Writing a thank you letter is a favorite activity in my classroom. First, children ‘write’ the words – this isn’t so easy. Every writer knows that. For children, they need to think about who the letter is for, and what words are the right thing to say. Children want to express their feelings, too. A thank you letter may be simple, but those words – every word- have been voted upon and debated before pen has met paper. Or before marker has met chart paper in the case of preschoolers.
Today we began writing thank you letters to our neighbors, the people in our community who help us. We wrote to our public library:
Dear Groton Library, Thank you for sharing your books with us. We love the books.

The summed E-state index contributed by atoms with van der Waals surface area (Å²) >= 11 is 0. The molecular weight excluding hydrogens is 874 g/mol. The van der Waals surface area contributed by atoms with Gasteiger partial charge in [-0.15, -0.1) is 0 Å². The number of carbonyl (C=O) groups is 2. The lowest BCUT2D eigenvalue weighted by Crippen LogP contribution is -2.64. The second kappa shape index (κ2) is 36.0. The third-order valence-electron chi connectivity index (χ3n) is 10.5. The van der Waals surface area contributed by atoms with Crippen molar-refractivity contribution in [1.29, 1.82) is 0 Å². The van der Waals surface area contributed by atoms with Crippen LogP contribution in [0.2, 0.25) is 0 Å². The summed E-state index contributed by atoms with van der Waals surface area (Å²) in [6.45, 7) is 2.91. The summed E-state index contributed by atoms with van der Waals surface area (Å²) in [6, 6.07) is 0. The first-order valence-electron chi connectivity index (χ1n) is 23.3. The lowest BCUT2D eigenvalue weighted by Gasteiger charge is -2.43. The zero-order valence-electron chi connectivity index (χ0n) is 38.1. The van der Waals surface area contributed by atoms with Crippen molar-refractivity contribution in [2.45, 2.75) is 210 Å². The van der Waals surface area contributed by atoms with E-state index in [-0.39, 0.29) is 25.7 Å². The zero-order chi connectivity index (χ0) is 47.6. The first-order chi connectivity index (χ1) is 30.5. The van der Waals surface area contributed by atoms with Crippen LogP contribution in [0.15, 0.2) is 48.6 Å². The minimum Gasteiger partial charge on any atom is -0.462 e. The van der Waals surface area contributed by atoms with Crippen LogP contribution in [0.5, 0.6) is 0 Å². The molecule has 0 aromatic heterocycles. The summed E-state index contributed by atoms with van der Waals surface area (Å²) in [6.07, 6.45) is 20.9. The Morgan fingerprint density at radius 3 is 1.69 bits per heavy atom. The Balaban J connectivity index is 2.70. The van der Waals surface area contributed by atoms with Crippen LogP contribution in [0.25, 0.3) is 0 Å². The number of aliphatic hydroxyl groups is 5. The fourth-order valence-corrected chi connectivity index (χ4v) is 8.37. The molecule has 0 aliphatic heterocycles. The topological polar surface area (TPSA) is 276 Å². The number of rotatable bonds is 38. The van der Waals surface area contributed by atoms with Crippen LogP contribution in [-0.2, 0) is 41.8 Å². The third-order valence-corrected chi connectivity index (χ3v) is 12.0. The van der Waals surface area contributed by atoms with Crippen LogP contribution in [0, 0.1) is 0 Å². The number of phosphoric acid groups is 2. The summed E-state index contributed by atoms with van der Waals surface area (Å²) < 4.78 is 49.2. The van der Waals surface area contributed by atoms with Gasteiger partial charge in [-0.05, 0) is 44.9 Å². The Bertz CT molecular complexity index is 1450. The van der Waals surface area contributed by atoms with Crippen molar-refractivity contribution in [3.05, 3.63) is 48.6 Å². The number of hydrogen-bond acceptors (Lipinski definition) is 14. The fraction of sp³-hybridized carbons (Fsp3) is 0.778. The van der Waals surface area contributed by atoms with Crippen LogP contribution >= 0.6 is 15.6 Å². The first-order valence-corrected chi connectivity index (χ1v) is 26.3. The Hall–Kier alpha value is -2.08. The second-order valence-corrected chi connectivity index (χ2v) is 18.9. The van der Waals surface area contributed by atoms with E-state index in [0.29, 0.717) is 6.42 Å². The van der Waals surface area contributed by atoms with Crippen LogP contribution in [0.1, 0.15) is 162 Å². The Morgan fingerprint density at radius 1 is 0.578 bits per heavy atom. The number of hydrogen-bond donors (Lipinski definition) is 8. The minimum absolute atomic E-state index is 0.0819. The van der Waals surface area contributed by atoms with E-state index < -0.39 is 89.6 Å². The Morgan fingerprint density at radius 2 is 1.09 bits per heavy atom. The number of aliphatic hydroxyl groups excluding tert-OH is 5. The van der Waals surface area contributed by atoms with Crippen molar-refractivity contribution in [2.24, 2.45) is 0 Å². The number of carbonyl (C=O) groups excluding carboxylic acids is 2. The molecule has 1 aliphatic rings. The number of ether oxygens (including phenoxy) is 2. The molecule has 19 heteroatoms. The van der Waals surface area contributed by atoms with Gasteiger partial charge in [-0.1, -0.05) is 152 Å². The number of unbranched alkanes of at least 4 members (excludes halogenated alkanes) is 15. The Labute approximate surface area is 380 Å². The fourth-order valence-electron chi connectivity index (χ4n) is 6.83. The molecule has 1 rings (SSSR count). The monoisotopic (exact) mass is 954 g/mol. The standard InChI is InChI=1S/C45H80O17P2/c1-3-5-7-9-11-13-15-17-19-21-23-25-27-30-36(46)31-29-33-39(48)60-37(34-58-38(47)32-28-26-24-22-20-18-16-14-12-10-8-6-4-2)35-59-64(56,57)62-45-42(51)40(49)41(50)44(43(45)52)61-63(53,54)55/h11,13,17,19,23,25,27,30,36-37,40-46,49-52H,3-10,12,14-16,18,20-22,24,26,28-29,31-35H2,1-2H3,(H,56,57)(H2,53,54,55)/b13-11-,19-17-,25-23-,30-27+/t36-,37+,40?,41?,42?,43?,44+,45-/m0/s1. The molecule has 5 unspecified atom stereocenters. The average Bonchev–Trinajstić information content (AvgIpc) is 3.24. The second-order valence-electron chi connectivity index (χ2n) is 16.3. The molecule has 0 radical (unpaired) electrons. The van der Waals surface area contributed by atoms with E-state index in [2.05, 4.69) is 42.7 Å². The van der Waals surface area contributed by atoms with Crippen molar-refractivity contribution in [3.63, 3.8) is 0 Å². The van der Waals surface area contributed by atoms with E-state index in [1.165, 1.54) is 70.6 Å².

The children didn’t see that we borrowed the books. They saw that the library shared the books. Two very different perspectives.
We wrote a letter to our firefighters:
Dear Firefighters, Thank you for saving us. We love the firetrucks.
Truer words were never spoken. The children knew that saving people was the most important thing firefighters do. They wanted that to be first and upfront on their letter. And of course, they love fire trucks.
Wait till I show them their letter is hanging in the fire station alongside the firetrucks.
Children’s words are important. They need to be aknowledged. Teachers and parents need to ask children questions. Questions stimulate thought, and thought stimulates words. Words bind us together. When we help children write those words, we are giving them tools for life. The feelings and excitement that accompany those words are the icing on the cake.
Stay tuned for Part 2